4. BAN has conducted field investigations in China (2001) and Nigeria (2005) and found evidence of toxic Japanese e-waste being dumped in the guise of “second-hand” goods in these countries, in violation of local prohibitions against these toxic wastes.3

5. Japan has led efforts on behalf of the powerful global shipping industry in arguing strenuously that the Basel Convention should not apply to ships at end-of-life.4 Japan took a lead role in past Basel Convention meetings in blocking any efforts the Basel parties were willing to take toward tightening up the Basel regime with respect to dealing with ships.5


Civil society groups are unsatisfied, even concerned, with the exchange of notes on JPEPA. In their plea to the Senate last June 4, they recommended the following actions, which are restated here:

1. Ratification of the Basel Ban Amendment. The issue of toxic waste imports into the Philippines will continue to shadow any trade pact, as long as global generation of hazardous wastes continues to rise and the disparity between developed and developing countries widen. The Basel Ban Amendment offers a strong first line of defense for the Philippines and other developing countries, by shifting the onus of preventing the exports to toxic waste generators, such as Japan.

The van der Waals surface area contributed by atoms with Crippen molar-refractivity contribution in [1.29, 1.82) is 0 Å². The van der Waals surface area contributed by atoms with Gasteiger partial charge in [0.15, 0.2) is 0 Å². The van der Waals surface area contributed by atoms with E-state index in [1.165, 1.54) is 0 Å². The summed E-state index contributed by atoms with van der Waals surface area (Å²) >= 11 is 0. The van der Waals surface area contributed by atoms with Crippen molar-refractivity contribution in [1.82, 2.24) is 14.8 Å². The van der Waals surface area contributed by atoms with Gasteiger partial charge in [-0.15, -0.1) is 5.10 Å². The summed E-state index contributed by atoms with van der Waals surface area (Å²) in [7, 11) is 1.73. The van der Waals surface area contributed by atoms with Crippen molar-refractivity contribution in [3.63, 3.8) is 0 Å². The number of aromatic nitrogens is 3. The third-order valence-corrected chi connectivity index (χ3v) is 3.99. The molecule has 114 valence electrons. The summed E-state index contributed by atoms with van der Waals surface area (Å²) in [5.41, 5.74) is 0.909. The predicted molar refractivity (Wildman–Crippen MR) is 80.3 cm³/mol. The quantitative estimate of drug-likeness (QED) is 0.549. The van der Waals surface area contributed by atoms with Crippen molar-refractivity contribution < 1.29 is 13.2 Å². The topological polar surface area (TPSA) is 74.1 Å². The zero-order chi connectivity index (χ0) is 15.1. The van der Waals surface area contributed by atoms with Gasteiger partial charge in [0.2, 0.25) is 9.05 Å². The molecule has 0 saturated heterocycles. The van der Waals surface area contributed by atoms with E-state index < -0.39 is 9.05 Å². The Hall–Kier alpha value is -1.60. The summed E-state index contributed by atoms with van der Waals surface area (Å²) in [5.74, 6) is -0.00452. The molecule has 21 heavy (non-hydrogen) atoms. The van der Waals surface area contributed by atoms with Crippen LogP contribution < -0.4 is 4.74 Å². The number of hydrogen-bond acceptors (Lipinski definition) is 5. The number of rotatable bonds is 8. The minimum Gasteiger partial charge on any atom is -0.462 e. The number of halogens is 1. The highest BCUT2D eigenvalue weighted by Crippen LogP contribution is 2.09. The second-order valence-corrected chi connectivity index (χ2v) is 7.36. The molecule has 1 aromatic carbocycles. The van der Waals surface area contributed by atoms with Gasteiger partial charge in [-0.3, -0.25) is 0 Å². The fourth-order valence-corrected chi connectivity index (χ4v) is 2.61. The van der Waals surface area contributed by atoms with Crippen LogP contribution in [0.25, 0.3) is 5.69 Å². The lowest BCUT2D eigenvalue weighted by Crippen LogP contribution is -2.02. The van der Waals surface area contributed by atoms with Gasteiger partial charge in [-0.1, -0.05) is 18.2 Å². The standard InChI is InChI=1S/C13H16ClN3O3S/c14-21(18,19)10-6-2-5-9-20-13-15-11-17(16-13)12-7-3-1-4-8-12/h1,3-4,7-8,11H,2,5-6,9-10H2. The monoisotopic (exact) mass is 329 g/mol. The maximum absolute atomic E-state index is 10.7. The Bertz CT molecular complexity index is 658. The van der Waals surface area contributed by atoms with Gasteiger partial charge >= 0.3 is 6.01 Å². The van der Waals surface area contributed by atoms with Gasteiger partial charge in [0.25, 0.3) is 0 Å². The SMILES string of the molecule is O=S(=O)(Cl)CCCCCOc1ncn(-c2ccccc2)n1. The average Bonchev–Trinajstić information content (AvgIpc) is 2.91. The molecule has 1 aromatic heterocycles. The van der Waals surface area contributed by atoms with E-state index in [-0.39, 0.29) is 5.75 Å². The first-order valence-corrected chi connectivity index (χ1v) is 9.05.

2. Junking of JPEPA. Aside from toxic wastes, the JPEPA contains other “toxic” and exploitative provisions. This symptomatic of the objectionable and undemocratic process that the government utilized in negotiating and drafting the JPEPA.

3. Addressing broader concerns raised in the JPEPA through robust and transparent hearings in the Senate. Concerns from farmers, fisher folk, indigenous communities, local businesses, laborers, migrant workers, healthcare workers, and other stakeholders have not been fully heard. A decision promoting the interest of the Filipinos can only be arrived at once all stakeholders’ concerns are heard and considered.

- END -


[1] Philippine Daily Inquirer, “RP, Japan eye signing side deal to JPEPA”, May 23, 2007.

[2] See at:

[3] BAN’s China investigation is documented in the report entitled, “Exporting Harm: The High-Tech Trashing of Asia”, available at: The Africa investigation is documented in the report entitled, “Digital Dump: Exporting Re-use and Abuse to Africa”, available at

[4] End-of-life vessels contain various toxins, e.g. asbestos, Polychlorinated biphenyls (PCBs), etc. that render them hazardous wastes under the Basel Convention.

[5] To learn more about this issue in the IMO and efforts to drive it away from Basel visit